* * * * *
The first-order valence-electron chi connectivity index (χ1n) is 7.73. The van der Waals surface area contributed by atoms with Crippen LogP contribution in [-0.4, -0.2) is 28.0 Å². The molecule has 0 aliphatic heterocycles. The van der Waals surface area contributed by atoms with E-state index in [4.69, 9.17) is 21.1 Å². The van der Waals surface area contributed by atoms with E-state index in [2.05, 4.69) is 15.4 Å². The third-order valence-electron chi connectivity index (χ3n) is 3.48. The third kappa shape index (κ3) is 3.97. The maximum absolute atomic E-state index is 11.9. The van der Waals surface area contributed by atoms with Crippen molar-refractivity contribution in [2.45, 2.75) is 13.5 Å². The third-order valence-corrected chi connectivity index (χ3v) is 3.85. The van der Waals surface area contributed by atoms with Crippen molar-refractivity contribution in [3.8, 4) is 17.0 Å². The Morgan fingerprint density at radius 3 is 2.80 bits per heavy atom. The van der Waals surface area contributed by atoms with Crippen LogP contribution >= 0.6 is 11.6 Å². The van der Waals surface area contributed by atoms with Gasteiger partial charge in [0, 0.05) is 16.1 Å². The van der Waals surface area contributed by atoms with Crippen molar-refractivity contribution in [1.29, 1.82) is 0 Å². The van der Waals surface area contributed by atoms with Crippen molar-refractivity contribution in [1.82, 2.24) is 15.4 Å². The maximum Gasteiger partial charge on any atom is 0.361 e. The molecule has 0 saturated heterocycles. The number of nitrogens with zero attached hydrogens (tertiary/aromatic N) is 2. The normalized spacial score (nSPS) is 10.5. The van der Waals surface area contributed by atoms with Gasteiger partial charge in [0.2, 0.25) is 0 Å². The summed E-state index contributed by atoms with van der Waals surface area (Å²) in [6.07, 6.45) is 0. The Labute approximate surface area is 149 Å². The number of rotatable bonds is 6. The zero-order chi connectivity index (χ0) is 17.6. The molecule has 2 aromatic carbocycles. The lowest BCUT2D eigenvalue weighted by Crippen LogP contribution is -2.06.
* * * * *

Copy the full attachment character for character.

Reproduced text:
The first-order valence-electron chi connectivity index (χ1n) is 7.73. The van der Waals surface area contributed by atoms with Crippen LogP contribution in [-0.4, -0.2) is 28.0 Å². The molecule has 0 aliphatic heterocycles. The van der Waals surface area contributed by atoms with E-state index in [4.69, 9.17) is 21.1 Å². The van der Waals surface area contributed by atoms with E-state index in [2.05, 4.69) is 15.4 Å². The third-order valence-electron chi connectivity index (χ3n) is 3.48. The third kappa shape index (κ3) is 3.97. The maximum absolute atomic E-state index is 11.9. The van der Waals surface area contributed by atoms with Crippen molar-refractivity contribution in [2.45, 2.75) is 13.5 Å². The third-order valence-corrected chi connectivity index (χ3v) is 3.85. The van der Waals surface area contributed by atoms with Crippen molar-refractivity contribution in [3.8, 4) is 17.0 Å². The Morgan fingerprint density at radius 3 is 2.80 bits per heavy atom. The van der Waals surface area contributed by atoms with Crippen LogP contribution >= 0.6 is 11.6 Å². The van der Waals surface area contributed by atoms with Gasteiger partial charge in [0, 0.05) is 16.1 Å². The van der Waals surface area contributed by atoms with Crippen molar-refractivity contribution in [1.29, 1.82) is 0 Å². The van der Waals surface area contributed by atoms with Crippen molar-refractivity contribution in [1.82, 2.24) is 15.4 Å². The maximum Gasteiger partial charge on any atom is 0.361 e. The molecule has 0 saturated heterocycles. The number of nitrogens with zero attached hydrogens (tertiary/aromatic N) is 2. The normalized spacial score (nSPS) is 10.5. The van der Waals surface area contributed by atoms with Gasteiger partial charge in [0.2, 0.25) is 0 Å². The summed E-state index contributed by atoms with van der Waals surface area (Å²) in [6.07, 6.45) is 0. The Labute approximate surface area is 149 Å². The number of rotatable bonds is 6. The zero-order chi connectivity index (χ0) is 17.6. The molecule has 2 aromatic carbocycles. The lowest BCUT2D eigenvalue weighted by Crippen LogP contribution is -2.06.